Documentary - Africa's Digital Poets, The [world Service]

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02Africa's Digital Poets20170705

Thabiso Mohare talks to poets who have embraced the digital space, and looks at how it has served the most political of them.

02Africa's Digital Poets20170705

Thabiso Mohare talks to poets who have embraced the digital space, and looks at how it has served the most political of them.

The role of the court poet or griot was to point out to the powers-that-be that they were messing up. Some of the most vital work being produced and performed now still reflects that role, as poets carve their own path, tackling issues as they see fit, or as part of protest movements such as Fees Must Fall in South Africa.

Johannesburg-based performance poet Thabiso Mohare talks to poets who write to agitate, and assesses how much the digital age is influencing the way emerging poets write and perform their work. The phenomenon of certain poems going viral (by Warsan Shire and Suli Breaks for example), and the Def Poetry Jam shows available online, drew several of South Africa's most prominent young performance poets to their chosen craft. But with the development of digital across Africa, their focus is shifting. They are not just looking to the West any more. Although US influence is strong in spoken word poetry, digital is allowing emerging poets to look instead to their home-grown talent for inspiration, and to foster Pan-African approaches. As well as enabling African narratives, some digital platforms are also affording more chances for people to use their mother tongue to speak to their own communities, which mainstream print publishers have rarely been interested in, or able to support.

(Photo: Thabiso Mohare. Credit: British Council)

Thabiso Mohare talks to poets who have embraced the digital space, and looks at how it has served the most political of them.

02Africa's Digital Poets20170705

Thabiso Mohare talks to poets who have embraced the digital space, and looks at how it has served the most political of them.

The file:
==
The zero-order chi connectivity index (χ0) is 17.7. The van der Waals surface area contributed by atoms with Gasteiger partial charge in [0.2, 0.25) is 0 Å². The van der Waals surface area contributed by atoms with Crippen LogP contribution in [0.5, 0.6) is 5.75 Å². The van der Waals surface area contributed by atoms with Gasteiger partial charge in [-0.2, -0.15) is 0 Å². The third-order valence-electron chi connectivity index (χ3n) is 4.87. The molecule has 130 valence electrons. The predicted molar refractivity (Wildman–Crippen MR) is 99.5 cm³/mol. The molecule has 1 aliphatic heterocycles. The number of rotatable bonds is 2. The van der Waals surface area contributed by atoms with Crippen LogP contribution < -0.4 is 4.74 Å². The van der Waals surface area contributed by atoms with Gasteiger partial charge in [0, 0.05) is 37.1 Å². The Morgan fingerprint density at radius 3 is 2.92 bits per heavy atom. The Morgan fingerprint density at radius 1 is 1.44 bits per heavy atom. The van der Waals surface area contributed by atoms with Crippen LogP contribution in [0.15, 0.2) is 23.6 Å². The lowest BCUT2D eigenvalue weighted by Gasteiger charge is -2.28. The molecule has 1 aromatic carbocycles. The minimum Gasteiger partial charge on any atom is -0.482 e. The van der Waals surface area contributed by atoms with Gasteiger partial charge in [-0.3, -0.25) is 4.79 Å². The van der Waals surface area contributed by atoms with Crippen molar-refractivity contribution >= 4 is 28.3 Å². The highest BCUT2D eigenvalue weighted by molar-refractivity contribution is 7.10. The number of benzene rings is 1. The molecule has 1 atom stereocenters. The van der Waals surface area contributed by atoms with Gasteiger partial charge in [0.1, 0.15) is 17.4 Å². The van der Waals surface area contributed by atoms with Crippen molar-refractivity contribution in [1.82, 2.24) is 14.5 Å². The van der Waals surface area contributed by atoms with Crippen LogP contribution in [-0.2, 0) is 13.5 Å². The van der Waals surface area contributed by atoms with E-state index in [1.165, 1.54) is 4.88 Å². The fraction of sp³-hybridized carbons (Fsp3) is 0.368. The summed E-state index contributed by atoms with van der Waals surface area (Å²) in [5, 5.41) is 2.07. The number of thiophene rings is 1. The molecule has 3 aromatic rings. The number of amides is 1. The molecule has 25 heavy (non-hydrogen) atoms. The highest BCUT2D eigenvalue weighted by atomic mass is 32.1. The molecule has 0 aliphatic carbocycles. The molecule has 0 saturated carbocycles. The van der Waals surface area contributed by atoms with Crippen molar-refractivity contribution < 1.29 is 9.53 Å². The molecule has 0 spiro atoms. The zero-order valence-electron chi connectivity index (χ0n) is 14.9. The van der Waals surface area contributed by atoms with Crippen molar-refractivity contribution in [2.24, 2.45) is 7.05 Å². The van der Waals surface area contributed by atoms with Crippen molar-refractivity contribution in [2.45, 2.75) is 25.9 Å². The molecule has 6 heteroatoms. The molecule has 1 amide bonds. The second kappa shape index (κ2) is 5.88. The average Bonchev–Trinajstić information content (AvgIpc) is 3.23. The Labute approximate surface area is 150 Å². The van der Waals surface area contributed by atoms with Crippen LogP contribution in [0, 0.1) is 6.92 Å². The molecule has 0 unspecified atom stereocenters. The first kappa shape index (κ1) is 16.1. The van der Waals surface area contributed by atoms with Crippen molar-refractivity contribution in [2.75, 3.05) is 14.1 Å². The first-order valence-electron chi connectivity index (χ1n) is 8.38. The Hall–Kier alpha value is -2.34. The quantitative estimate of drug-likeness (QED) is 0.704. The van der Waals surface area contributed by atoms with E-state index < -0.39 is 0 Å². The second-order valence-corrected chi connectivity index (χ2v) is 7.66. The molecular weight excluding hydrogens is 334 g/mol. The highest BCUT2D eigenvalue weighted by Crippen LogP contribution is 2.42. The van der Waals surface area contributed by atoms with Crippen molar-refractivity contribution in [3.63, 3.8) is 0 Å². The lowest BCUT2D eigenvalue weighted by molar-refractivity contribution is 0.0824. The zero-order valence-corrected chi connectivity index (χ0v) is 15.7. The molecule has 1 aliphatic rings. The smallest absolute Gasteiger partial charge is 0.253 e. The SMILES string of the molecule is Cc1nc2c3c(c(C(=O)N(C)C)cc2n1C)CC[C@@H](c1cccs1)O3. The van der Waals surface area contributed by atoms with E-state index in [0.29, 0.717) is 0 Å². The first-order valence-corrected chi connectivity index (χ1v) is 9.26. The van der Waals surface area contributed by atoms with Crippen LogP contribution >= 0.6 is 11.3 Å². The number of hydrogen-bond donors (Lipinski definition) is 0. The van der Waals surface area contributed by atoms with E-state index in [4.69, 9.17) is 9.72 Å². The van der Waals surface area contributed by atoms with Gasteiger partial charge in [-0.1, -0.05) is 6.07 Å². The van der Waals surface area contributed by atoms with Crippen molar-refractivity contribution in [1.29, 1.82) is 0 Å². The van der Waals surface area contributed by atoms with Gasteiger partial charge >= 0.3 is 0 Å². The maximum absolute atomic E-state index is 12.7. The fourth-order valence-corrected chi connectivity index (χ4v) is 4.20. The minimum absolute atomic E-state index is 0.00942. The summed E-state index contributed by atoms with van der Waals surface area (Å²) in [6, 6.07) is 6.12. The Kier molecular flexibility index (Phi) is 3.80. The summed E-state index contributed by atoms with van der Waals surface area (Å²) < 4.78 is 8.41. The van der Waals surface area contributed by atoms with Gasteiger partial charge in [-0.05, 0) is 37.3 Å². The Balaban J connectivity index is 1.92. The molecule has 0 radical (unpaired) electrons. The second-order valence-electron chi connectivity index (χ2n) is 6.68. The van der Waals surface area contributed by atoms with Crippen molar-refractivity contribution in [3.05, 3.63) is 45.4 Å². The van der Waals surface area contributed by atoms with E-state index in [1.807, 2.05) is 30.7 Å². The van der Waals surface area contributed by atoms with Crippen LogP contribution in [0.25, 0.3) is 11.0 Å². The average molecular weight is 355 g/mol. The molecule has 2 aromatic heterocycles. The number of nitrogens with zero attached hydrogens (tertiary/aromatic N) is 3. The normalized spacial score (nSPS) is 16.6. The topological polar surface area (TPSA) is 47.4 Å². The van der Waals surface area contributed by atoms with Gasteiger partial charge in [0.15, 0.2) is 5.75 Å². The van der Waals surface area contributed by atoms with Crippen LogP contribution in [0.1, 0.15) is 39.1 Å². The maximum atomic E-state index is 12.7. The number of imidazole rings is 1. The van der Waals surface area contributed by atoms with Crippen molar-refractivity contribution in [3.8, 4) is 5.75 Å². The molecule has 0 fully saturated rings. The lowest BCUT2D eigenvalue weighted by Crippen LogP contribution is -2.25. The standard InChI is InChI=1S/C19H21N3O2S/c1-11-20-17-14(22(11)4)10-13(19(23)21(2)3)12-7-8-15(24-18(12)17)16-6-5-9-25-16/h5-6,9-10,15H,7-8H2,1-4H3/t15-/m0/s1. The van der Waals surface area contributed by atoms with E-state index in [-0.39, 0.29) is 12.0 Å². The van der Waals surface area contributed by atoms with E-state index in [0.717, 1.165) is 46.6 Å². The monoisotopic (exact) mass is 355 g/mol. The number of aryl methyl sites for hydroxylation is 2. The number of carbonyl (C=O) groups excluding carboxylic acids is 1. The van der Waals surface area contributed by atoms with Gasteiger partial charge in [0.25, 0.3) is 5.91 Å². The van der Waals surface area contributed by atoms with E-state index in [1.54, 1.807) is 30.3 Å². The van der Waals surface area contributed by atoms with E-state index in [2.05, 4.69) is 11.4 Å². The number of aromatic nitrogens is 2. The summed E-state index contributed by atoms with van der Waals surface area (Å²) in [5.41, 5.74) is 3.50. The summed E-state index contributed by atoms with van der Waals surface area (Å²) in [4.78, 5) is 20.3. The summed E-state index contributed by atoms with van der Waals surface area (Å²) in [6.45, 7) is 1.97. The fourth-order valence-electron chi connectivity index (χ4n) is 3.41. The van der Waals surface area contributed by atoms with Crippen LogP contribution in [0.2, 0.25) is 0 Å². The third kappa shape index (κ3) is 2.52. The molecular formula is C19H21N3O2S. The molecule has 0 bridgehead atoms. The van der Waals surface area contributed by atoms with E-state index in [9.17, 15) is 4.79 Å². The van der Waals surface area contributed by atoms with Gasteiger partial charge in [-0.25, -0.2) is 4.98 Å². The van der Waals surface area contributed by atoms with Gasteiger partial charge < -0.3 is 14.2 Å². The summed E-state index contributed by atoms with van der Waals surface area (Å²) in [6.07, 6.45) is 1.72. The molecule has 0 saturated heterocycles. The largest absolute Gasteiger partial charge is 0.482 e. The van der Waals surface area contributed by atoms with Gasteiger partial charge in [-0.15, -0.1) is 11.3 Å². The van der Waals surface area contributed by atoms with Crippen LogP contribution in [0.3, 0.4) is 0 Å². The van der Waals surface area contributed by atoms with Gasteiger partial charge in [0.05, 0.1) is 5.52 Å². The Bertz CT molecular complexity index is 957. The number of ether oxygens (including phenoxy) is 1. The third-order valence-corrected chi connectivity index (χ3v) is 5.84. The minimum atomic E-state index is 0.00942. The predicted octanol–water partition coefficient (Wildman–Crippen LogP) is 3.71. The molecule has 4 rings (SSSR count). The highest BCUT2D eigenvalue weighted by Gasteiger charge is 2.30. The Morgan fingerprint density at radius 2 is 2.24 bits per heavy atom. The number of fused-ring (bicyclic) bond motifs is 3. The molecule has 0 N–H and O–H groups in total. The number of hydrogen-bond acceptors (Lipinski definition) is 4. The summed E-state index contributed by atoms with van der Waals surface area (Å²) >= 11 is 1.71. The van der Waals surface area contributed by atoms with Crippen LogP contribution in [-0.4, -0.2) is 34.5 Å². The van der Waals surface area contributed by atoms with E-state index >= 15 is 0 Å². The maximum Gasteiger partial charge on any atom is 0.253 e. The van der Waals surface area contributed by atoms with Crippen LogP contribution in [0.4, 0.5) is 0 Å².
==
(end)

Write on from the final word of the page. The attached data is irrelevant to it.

The role of the court poet or griot was to point out to the powers-that-be that they were messing up. Some of the most vital work being produced and performed now still reflects that role, as poets carve their own path, tackling issues as they see fit, or as part of protest movements such as Fees Must Fall in South Africa.

Johannesburg-based performance poet Thabiso Mohare talks to poets who write to agitate, and assesses how much the digital age is influencing the way emerging poets write and perform their work. The phenomenon of certain poems going viral (by Warsan Shire and Suli Breaks for example), and the Def Poetry Jam shows available online, drew several of South Africa's most prominent young performance poets to their chosen craft. But with the development of digital across Africa, their focus is shifting. They are not just looking to the West any more. Although US influence is strong in spoken word poetry, digital is allowing emerging poets to look instead to their home-grown talent for inspiration, and to foster Pan-African approaches. As well as enabling African narratives, some digital platforms are also affording more chances for people to use their mother tongue to speak to their own communities, which mainstream print publishers have rarely been interested in, or able to support.

(Photo: Thabiso Mohare. Credit: British Council)